There are two Community Police Officers assigned to each district. These officers live within the district in which they work, are available to answer any citizen concerns, and may attend block club meetings as needed.
Mayor Brown: Have you considered meeting with ALL local pastors of churches to discuss issues related to police policy and community relations?
The Mayor has met with local representatives from all faiths and this forum was, in fact, organized with the help of the Coalition of concerned clergy of WNY. I have always, and will continue to maintain a relationship with local pastors and congregations of faith on any matters of concerns to the Community.
We need to address the issue of violence among our young black men in the city.
Mayor Brown’s administration continues to work towards the elimination of violent crime in the City of Buffalo through initiatives which engage at-risk youth. For example, Mayor Brown was the first Mayor to dedicate City funding to the Buffalo Peacemakers, an organization comprised of a coalition of six other peace-making groups which have come together for purposes of proactively preventing violence associated with gang-involved or at-risk youth: Back to Basics, Buffalo United Front, F.A.T.H.E.R.S., MAD DADS, No More Tears, and Stop the Violence Coalition.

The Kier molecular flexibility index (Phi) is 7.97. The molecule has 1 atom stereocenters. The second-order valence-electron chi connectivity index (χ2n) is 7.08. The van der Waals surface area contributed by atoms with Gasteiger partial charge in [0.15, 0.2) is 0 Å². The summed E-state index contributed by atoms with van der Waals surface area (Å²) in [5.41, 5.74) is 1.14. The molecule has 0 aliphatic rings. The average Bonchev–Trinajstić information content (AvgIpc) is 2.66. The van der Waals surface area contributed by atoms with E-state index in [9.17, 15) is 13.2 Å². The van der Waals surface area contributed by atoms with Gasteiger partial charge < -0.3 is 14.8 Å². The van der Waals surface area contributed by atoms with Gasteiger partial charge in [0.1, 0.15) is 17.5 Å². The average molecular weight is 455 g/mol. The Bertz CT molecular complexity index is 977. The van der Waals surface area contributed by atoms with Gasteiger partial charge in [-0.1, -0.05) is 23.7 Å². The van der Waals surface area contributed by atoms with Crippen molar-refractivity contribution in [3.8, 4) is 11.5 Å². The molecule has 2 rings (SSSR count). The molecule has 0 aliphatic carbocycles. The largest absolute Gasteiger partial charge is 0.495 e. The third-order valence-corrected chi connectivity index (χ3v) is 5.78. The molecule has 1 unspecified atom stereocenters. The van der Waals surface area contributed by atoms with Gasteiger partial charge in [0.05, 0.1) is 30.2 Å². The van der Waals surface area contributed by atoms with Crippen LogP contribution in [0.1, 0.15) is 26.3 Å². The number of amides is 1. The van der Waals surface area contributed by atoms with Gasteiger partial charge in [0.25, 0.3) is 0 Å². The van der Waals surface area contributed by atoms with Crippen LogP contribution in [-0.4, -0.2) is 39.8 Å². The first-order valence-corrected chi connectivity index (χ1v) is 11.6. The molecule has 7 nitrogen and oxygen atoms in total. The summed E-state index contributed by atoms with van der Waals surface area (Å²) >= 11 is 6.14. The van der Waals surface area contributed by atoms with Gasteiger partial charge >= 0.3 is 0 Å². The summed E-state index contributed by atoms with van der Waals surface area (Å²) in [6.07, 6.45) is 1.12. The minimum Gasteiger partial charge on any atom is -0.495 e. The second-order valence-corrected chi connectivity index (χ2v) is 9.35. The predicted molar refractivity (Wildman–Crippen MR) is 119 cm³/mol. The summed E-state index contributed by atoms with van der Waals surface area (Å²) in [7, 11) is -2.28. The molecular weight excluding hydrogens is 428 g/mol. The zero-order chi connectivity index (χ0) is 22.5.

Mayor Brown also created the Game Changers program, which provides a safe haven for youth in high need communities. This program, a quasi-partnership with the Manhattan District Attorney’s Office, is funded by the City of Buffalo and The United States Drug Enforcement Agency through the utilization of asset forfeiture funds to pay for equipment and staffing. Law enforcement officers from various agencies positively engage Game Changers participants and law enforcement representatives serve as guest speakers at Game Changers events. Additionally, each Friday night from 6 - 9 p.m., youth between the ages of ten to eighteen participate in basketball training, life skills training, and receive academic support from members of Say Yes Buffalo.
The Say Yes Buffalo Partnership is a collaboration between the City of Buffalo, the County of Erie, the Buffalo Public School District, the District Parent Coordinating Council, the Buffalo Teachers Federation, the Buffalo Association of Administrators and Supervisors, Higher Education, Say Yes to Education, Inc., and a diverse group of Buffalo area corporate, non-profit, and philanthropic organizations. Its mission is to increase high school and postsecondary education completion rates by organizing people, time, money and resources to remove social, behavioral, health, financial and academic barriers to student achievement.
Under the Mayor’s leadership, the City of Buffalo has accepted the challenge of President Obama’s My Brother’s Keeper Initiative. This program provides technical support to the City’s youth and focuses on eliminating barriers that have traditionally hindered opportunities given to young men of color in their pursuit of success.
Finally, the Mayor continues to invest in youth through his Summer Youth Internship Program which provides employment opportunities for youth to “earn and learn” over the summer months.